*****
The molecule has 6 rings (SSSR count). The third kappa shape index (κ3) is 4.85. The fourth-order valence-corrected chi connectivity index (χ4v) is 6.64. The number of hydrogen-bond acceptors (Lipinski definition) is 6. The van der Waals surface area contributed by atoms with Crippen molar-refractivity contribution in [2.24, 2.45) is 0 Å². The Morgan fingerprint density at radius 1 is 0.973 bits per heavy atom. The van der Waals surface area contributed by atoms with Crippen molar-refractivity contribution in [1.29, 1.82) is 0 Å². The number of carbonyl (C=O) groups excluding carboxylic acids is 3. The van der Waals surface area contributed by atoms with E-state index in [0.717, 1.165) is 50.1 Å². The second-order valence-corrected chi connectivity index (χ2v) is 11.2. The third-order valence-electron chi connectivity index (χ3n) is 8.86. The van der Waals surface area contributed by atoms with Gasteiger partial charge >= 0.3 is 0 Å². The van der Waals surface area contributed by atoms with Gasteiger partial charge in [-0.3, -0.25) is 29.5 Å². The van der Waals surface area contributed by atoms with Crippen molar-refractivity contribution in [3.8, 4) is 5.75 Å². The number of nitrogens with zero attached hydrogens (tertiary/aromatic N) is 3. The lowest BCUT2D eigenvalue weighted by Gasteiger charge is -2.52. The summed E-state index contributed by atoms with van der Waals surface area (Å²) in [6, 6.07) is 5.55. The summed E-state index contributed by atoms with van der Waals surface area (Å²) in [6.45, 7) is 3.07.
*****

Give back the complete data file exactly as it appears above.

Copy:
The molecule has 6 rings (SSSR count). The third kappa shape index (κ3) is 4.85. The fourth-order valence-corrected chi connectivity index (χ4v) is 6.64. The number of hydrogen-bond acceptors (Lipinski definition) is 6. The van der Waals surface area contributed by atoms with Crippen molar-refractivity contribution in [2.24, 2.45) is 0 Å². The Morgan fingerprint density at radius 1 is 0.973 bits per heavy atom. The van der Waals surface area contributed by atoms with Crippen molar-refractivity contribution in [1.29, 1.82) is 0 Å². The number of carbonyl (C=O) groups excluding carboxylic acids is 3. The van der Waals surface area contributed by atoms with E-state index in [0.717, 1.165) is 50.1 Å². The second-order valence-corrected chi connectivity index (χ2v) is 11.2. The third-order valence-electron chi connectivity index (χ3n) is 8.86. The van der Waals surface area contributed by atoms with Gasteiger partial charge >= 0.3 is 0 Å². The van der Waals surface area contributed by atoms with Gasteiger partial charge in [-0.3, -0.25) is 29.5 Å². The van der Waals surface area contributed by atoms with Crippen molar-refractivity contribution in [3.8, 4) is 5.75 Å². The number of nitrogens with zero attached hydrogens (tertiary/aromatic N) is 3. The lowest BCUT2D eigenvalue weighted by Gasteiger charge is -2.52. The summed E-state index contributed by atoms with van der Waals surface area (Å²) in [6, 6.07) is 5.55. The summed E-state index contributed by atoms with van der Waals surface area (Å²) in [6.45, 7) is 3.07.